Any Landing


Any Landing

I worked at a military base for 29 years. They repaired military aircraft. One of the sayings I heard was, "Any landing you can walk away from is a good landing."

I was reminded of that saying today as I guided my husband to the part of the couch where he sits to take his meals. When I prop him up with pillows so that he can reach his tray to eat he often begins to lean to his right. Slowly but surely he is eating from an awkward angle, doesn't say a word, just keeps on trying to eat. After months and months of doing this same thing over and over I finally came to the bright idea that if he sat in the right hand corner of the sofa the problem would be fixed. Voila! Any landing you can walk away from is a good landing. Once more I saw the wisdom of accepting circumstances and being blind to obvious solutions and finding it hilariously funny once recognized. Then I wonder how many other processes I am complicating when a simple "move to a corner" will fix the problem.

Navigating a wheelchair offers ample opportunities to use the landing saying. Most offices have wheelchairs and all doorways are wide enough to negotiate but the darn entrance is raised up just enough to catch the wheelchair in mid-roll. My poor husband has been shaken, jostled, and frightened by those moments. I do so well with helping him out of the car and getting him into the wheel chair. I learned to pull the wheelchair backwards over obvious obstacles. I did not learn how to get up enough steam to make it over some of the higher obstacles. Therefore I begin with a high degree of confidence and end snagged on the door jamb. Robert experiences being flung around in a wheelchair, being pulled backwards with all the energy I can muster and then snagging with a jolt on the darn golden colored door thingy. Robert loses his cool. It could be the sheer terror of almost being thrown out of the wheelchair.  Every time someone eventually comes and helps pull my husband over the door jam.  It is rarely graceful and often embarrassing but we make it.  I think about the landing we just walked away from. How scary it must feel to be moving backwards with your seat beginning to tilt you backwards and suddenly realizing the person pulling you is out of control. I don't bring up the "any landing..." saying at those times. I stay quiet. I got smarts real good.

I am clumsy. I trip over a shadow. It is an inherited family trait. There is no clear reason why I do not fall at least once every day. I am exhausted from caregiving and exhausted from thinking and I move like a character in an old black and white picture show. I trip, stumble, catch my foot on a towel or a shoestring or a blank space on the floor that looked like something to me. This goes on all day. The two of us undoubtedly were meant to be together. Robert watches me from the corner of his eyes. I wonder what he is thinking. I never know because he has perfected the phrase, "Oh nothing, dear!" He has smarts real good too.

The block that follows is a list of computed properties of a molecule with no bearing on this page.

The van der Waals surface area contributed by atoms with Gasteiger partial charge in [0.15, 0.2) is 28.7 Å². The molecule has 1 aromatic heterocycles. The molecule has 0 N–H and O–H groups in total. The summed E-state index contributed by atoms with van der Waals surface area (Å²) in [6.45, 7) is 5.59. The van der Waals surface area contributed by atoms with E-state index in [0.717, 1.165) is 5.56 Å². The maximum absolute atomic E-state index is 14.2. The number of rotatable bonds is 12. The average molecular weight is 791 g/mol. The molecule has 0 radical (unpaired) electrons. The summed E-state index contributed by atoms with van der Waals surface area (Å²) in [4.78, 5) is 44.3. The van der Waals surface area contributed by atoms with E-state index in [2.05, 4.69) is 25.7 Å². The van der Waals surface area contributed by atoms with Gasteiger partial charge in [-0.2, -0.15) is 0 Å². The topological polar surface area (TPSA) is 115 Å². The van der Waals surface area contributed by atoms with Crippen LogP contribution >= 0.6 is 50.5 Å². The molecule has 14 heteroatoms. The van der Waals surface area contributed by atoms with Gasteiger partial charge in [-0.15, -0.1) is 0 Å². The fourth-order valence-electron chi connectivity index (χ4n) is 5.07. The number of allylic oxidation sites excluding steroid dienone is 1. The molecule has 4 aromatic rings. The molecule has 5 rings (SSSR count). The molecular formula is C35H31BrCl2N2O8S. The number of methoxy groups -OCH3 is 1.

Most of our days now we are flying by the seat of our pants. We have never been this path before. Each day begins with a look around and questions about how he feels and how I feel and what's for breakfast. Each change in symptoms has a meaning but we do not know what kind of a meaning. So we go along as best we can with the day ahead and our minds half in the  drama and half on the t.v. We rarely discuss the future. Heck, we do not have a clue about the future. What, when, where and how are speculations that hang in the air. They annoy us. There is no rhyme nor reason to the pattern of symptoms or to the remarkably good days when it seems all is well. We fly along together dodging first one thing and then the other. I daydream and he sits staring ahead with the FTD stare. His face is in a grimace. He seems in pain but he is not in pain. We land. I help him get up and out and he goes off to take a nap. He stumbles. I gasp. He is in bed. I trip over a shoe while grabbing a chair to stay upright. Whew, I think as I narrowly escape a cat barreling by me chasing one of the "unseen" things in our house. The cats see them. I try to get out of the way. All of us, the entire family are just grateful to be here and to keep it simple. Real simple. "Any landing you can walk away from is a good landing."

Flying the friendly skies of FTD. It is not for the faint of heart!

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frogger16 true: \"Once more I saw the wisdom of accepting circumstances and being blind to obvious solutions and finding it hilariously funny once recognized.\" I had one of these moments this week when I found a solution to a situation that was so simple....why had I made this so hard all this time? I had to laugh at myself!